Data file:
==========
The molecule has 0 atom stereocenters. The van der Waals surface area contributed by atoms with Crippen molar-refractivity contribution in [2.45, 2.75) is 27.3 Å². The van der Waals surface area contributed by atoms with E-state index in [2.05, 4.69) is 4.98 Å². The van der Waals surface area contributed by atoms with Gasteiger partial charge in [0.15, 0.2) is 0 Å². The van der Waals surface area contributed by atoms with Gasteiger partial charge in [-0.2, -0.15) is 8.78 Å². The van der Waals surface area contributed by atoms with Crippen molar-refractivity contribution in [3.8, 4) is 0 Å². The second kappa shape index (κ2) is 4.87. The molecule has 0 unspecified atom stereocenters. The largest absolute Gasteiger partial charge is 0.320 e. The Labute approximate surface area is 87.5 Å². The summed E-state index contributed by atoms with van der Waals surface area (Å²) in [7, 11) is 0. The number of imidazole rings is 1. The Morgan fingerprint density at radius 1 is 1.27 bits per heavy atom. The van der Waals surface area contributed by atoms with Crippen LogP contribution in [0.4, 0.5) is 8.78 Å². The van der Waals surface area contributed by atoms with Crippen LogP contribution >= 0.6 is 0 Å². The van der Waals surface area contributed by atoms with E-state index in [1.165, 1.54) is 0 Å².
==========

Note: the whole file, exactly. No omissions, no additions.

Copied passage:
The molecule has 0 atom stereocenters. The van der Waals surface area contributed by atoms with Crippen molar-refractivity contribution in [2.45, 2.75) is 27.3 Å². The van der Waals surface area contributed by atoms with E-state index in [2.05, 4.69) is 4.98 Å². The van der Waals surface area contributed by atoms with Gasteiger partial charge in [0.15, 0.2) is 0 Å². The van der Waals surface area contributed by atoms with Gasteiger partial charge in [-0.2, -0.15) is 8.78 Å². The van der Waals surface area contributed by atoms with Crippen molar-refractivity contribution in [3.8, 4) is 0 Å². The second kappa shape index (κ2) is 4.87. The molecule has 0 unspecified atom stereocenters. The largest absolute Gasteiger partial charge is 0.320 e. The Labute approximate surface area is 87.5 Å². The summed E-state index contributed by atoms with van der Waals surface area (Å²) in [7, 11) is 0. The number of imidazole rings is 1. The Morgan fingerprint density at radius 1 is 1.27 bits per heavy atom. The van der Waals surface area contributed by atoms with Crippen LogP contribution in [0.4, 0.5) is 8.78 Å². The van der Waals surface area contributed by atoms with Crippen LogP contribution >= 0.6 is 0 Å². The van der Waals surface area contributed by atoms with E-state index in [1.165, 1.54) is 0 Å².